Back To The Future – Revisiting 2011’s Predictions

Back to the Future – Revisiting 2011’s Predictions


Back in January 2011 we published an article that summarised predictions made by various research companies about the future of cloud computing. Three years on, we look back at some of the figures from that article and assess the accuracy of the predictions – has cloud computing grown faster or slower than expectations?

1. 2011 Prediction:  

By 2014 businesses in the United States will be spending more than $13 billion per year on cloud computing.

2014 Reality: 

Precise spending figures are difficult to locate, but the available data allows us to make good estimations – and the 2011 prediction appears low. The latest forecasts by research firm IDC show global spending on the cloud will exceed $100 Billion by the end of 2014, with North America accounting for 59% of new spending. North America also generates the most cloud traffic (469 exabytes annually), and Cisco now expects 2014 to be the first year where more work will be carried out in the cloud (51 percent) than in a traditional IT workspace.

Good Guess or Poor Prediction? Poor Prediction

2. 2011 Prediction: 

SaaS spending is expected to grow 112 percent annually from 2011 to 2014.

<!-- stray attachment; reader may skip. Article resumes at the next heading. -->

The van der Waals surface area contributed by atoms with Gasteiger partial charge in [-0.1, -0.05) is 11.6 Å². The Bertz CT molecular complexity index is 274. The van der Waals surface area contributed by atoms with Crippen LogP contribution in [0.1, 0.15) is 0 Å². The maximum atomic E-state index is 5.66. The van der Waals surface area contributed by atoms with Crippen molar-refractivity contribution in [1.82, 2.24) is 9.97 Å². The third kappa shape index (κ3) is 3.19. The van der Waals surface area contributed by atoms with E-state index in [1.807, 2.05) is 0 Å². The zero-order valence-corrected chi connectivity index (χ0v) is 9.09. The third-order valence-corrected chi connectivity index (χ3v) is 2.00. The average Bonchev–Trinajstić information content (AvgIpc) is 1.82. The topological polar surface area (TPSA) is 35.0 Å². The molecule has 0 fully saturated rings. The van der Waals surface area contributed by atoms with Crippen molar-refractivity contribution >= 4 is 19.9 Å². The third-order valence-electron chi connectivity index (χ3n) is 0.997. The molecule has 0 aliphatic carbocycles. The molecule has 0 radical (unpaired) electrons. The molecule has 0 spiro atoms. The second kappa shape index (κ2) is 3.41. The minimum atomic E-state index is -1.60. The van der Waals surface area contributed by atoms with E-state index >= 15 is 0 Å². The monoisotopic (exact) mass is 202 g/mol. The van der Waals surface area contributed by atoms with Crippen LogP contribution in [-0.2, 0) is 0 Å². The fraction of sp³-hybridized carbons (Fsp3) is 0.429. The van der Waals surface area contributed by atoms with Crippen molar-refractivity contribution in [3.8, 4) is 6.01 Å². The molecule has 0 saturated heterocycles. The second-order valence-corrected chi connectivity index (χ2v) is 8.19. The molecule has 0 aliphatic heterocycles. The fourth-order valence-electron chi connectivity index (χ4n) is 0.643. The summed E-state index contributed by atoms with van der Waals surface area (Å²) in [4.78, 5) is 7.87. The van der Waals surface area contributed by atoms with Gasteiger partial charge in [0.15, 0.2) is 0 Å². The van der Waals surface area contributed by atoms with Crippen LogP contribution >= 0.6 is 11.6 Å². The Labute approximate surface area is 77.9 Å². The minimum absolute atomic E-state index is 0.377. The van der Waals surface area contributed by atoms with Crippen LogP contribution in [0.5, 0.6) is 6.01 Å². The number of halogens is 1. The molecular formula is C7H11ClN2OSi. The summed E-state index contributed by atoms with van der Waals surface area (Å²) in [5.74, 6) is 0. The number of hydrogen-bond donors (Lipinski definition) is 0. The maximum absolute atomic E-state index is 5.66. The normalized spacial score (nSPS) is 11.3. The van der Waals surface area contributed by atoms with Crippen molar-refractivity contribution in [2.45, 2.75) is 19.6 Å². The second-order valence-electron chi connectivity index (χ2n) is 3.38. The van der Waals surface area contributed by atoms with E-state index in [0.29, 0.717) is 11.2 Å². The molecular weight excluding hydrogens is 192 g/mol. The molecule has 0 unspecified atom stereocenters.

2014 Reality:

This appears more accurate than the first prediction. Gartner’s market analysis report on cloud services predicts that IaaS will have a compound annual growth rate of 41.3% between 2012 and 2016, comfortably making it the fastest growing area of public cloud computing.

Good Guess or Poor Prediction? Good Guess 

3. 2011 Prediction:

IaaS spending will approach $4 billion by 2014.

2014 Reality:

Direct figures for 2014 are not available, but Gartner used the same report to highlight that they believe spending on IaaS will surpass $72 billion by 2016 – making $4 billion in 2014 seem remarkably low.

Good Guess or Poor Prediction? Poor Prediction

4. 2011 Prediction: 

Cloud computing revenues will touch $16.7 billion by 2015.

2014 Reality:

This prediction appears accurate. The total cloud computing market hit $2.5 billion in revenue in Q3 of 2013, up 46% the same quarter of 2012. Amazon alone increased its revenues by 55 percent and is estimated to have made at least $3 billion from its cloud in 2013, while its competitor IBM made $1 billion revenue in Q3 alone (owing largely to its purchase of website hosting company SoftLayer in 2012). With the latest forecasts by 451 Research now projecting cloud computing revenues to be $20 billion by the end of 2016, the prediction of $16.7 billion in 2015 looks realistic.

Good Guess or Poor Prediction? Good Guess

Where do you think the cloud will be in another three years? Let us know in the comments below.

By Daniel Price

About Daniel Price

Daniel is a Manchester-born UK native who has abandoned cold and wet Northern Europe and currently lives on the Caribbean coast of Mexico. A former Financial Consultant, he now balances his time between writing articles for several industry-leading tech ( &, sports, and travel sites and looking after his three dogs.

View Website

Comments are closed.